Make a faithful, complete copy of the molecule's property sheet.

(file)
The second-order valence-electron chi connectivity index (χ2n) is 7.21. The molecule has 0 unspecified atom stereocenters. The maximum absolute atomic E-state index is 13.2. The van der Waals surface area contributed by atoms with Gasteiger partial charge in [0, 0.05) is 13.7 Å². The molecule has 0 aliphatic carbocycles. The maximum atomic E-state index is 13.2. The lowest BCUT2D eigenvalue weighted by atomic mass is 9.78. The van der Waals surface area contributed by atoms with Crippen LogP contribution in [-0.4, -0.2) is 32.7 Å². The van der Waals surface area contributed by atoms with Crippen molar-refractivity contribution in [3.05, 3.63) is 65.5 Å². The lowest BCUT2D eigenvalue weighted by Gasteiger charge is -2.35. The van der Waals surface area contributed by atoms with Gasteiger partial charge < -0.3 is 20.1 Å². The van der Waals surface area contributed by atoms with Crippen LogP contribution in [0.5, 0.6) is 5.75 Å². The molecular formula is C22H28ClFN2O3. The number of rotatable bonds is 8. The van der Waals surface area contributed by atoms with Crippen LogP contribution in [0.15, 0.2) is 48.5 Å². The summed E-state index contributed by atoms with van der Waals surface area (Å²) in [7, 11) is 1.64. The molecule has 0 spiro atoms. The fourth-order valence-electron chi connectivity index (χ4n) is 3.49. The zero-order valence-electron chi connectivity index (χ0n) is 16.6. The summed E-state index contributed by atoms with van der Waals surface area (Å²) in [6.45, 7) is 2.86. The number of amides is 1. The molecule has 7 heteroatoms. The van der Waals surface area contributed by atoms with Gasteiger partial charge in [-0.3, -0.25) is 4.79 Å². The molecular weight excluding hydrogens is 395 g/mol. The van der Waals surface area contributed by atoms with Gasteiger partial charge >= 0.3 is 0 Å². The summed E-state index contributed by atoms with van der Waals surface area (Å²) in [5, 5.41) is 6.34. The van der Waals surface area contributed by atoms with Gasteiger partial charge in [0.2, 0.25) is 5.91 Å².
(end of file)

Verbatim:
The second-order valence-electron chi connectivity index (χ2n) is 7.21. The molecule has 0 unspecified atom stereocenters. The maximum absolute atomic E-state index is 13.2. The van der Waals surface area contributed by atoms with Gasteiger partial charge in [0, 0.05) is 13.7 Å². The molecule has 0 aliphatic carbocycles. The maximum atomic E-state index is 13.2. The lowest BCUT2D eigenvalue weighted by atomic mass is 9.78. The van der Waals surface area contributed by atoms with Crippen LogP contribution in [-0.4, -0.2) is 32.7 Å². The van der Waals surface area contributed by atoms with Crippen molar-refractivity contribution in [3.05, 3.63) is 65.5 Å². The lowest BCUT2D eigenvalue weighted by Gasteiger charge is -2.35. The van der Waals surface area contributed by atoms with Gasteiger partial charge < -0.3 is 20.1 Å². The van der Waals surface area contributed by atoms with Crippen LogP contribution in [0.5, 0.6) is 5.75 Å². The molecular formula is C22H28ClFN2O3. The number of rotatable bonds is 8. The van der Waals surface area contributed by atoms with Crippen LogP contribution in [0.15, 0.2) is 48.5 Å². The summed E-state index contributed by atoms with van der Waals surface area (Å²) in [7, 11) is 1.64. The molecule has 0 spiro atoms. The fourth-order valence-electron chi connectivity index (χ4n) is 3.49. The zero-order valence-electron chi connectivity index (χ0n) is 16.6. The summed E-state index contributed by atoms with van der Waals surface area (Å²) in [6.45, 7) is 2.86. The number of amides is 1. The molecule has 7 heteroatoms. The van der Waals surface area contributed by atoms with Gasteiger partial charge in [-0.3, -0.25) is 4.79 Å². The molecular weight excluding hydrogens is 395 g/mol. The van der Waals surface area contributed by atoms with Gasteiger partial charge >= 0.3 is 0 Å². The summed E-state index contributed by atoms with van der Waals surface area (Å²) in [5, 5.41) is 6.34. The van der Waals surface area contributed by atoms with Gasteiger partial charge in [0.2, 0.25) is 5.91 Å².